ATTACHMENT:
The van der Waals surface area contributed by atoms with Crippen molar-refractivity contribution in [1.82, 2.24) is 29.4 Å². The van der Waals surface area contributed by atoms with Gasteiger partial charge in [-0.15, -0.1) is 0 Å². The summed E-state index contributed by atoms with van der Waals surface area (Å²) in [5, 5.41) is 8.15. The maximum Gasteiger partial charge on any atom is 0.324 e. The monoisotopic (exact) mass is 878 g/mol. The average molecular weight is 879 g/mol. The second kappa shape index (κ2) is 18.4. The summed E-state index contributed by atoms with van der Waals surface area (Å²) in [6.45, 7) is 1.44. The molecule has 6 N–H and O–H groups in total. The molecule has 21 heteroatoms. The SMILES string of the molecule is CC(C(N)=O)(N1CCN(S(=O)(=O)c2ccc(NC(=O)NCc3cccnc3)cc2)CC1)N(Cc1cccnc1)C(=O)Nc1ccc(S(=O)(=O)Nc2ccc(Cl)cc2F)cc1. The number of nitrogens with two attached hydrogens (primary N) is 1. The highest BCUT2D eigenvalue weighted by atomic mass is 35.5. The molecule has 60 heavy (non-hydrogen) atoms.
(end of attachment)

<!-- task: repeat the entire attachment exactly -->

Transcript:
The van der Waals surface area contributed by atoms with Crippen molar-refractivity contribution in [1.82, 2.24) is 29.4 Å². The van der Waals surface area contributed by atoms with Gasteiger partial charge in [-0.15, -0.1) is 0 Å². The summed E-state index contributed by atoms with van der Waals surface area (Å²) in [5, 5.41) is 8.15. The maximum Gasteiger partial charge on any atom is 0.324 e. The monoisotopic (exact) mass is 878 g/mol. The average molecular weight is 879 g/mol. The second kappa shape index (κ2) is 18.4. The summed E-state index contributed by atoms with van der Waals surface area (Å²) in [6.45, 7) is 1.44. The molecule has 6 N–H and O–H groups in total. The molecule has 21 heteroatoms. The SMILES string of the molecule is CC(C(N)=O)(N1CCN(S(=O)(=O)c2ccc(NC(=O)NCc3cccnc3)cc2)CC1)N(Cc1cccnc1)C(=O)Nc1ccc(S(=O)(=O)Nc2ccc(Cl)cc2F)cc1. The number of nitrogens with two attached hydrogens (primary N) is 1. The highest BCUT2D eigenvalue weighted by atomic mass is 35.5. The molecule has 60 heavy (non-hydrogen) atoms.